Layer 1 – Physical Layer
The surf shop’s physical layer forms the foundation of its local network, consisting of essential physical infrastructure and hardware components facilitating data transmission. Ethernet cables interconnect the workstations belonging to social media marketers, John and Sarah, with a central network switch. These Ethernet cables transmit data in the form of electrical pulses, where the presence of a charge represents a binary one, and the absence of a charge indicates a binary zero.
The network switch, which belongs in layer 2 or 3, plays a critical role in efficiently managing data flow within the network. It operates by utilizing Media Access Control (MAC) addresses assigned to each device (such as John and Sarah’s computers) to forward data frames accurately to their intended destinations. Essentially, when John or Sarah sends data, the switch reads their respective MAC addresses and forwards the data frame only to the targeted recipient’s workstation, enhancing network performance and security.
A data frame is a fundamental unit of data transmission in a network. It consists of the data to be transmitted, as well as control information, such as the source and destination MAC addresses. Data frames ensure that data reaches the intended recipient correctly and reliably.
The physical layer includes any wireless access points integrated into the network for enabling wireless connectivity within the surf shop. These access points provide additional options for devices to connect and communicate over the local network without the need for physical Ethernet cables.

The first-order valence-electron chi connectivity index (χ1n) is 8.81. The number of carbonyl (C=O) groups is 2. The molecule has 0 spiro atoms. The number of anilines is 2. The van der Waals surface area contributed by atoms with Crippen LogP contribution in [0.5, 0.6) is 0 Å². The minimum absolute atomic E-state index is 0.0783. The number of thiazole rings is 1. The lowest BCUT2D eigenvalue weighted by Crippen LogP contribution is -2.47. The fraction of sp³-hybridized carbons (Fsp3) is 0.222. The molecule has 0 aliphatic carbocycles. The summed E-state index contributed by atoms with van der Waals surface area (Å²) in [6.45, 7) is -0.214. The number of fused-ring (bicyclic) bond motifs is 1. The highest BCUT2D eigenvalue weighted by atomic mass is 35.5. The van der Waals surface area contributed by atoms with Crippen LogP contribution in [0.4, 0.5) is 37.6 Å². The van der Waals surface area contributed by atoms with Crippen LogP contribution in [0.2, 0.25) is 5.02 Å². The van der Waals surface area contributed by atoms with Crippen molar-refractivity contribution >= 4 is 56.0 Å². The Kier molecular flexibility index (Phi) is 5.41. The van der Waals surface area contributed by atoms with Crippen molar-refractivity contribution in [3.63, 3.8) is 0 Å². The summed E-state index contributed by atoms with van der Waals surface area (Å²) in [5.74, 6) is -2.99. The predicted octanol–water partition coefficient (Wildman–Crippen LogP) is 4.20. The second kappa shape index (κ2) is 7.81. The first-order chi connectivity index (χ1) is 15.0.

Layer 2 – Data Link Layer
A network interface card, which operates at both layer 1 and 2, provides many purposes to a network. It provides a unique identifier to each device in the form of a 12-character hexadecimal address (MAC address) and is the interface for communication between a computer and the network. Data transmission is done by breaking down whatever is moving across the physical layer into chunks (frames). A frame puts a wrapper around information for easier transmission, they are created, received, and sent by NICs.
Ethernet frames are broken down into the sections shown above. The frame begins with the receivers MAC address followed by the senders MAC address. The type indicates whats inside of the frame and the data field is the information being sent. Lastly, FCS is the frame check sequence which verifies that the frame was not tampered with. In Ethernet networks, frames have a maximum size of 1500 bytes, and when data to be sent exceeds this limit, the sending system’s software breaks it into frame-sized chunks that the NIC handles for transmission. On the receiving end, the system’s software recombines these data chunks as the frames arrive from the network. This process of breaking down and reassembling data is essential for proper communication between systems, ensuring that data is efficiently transmitted and received in the network.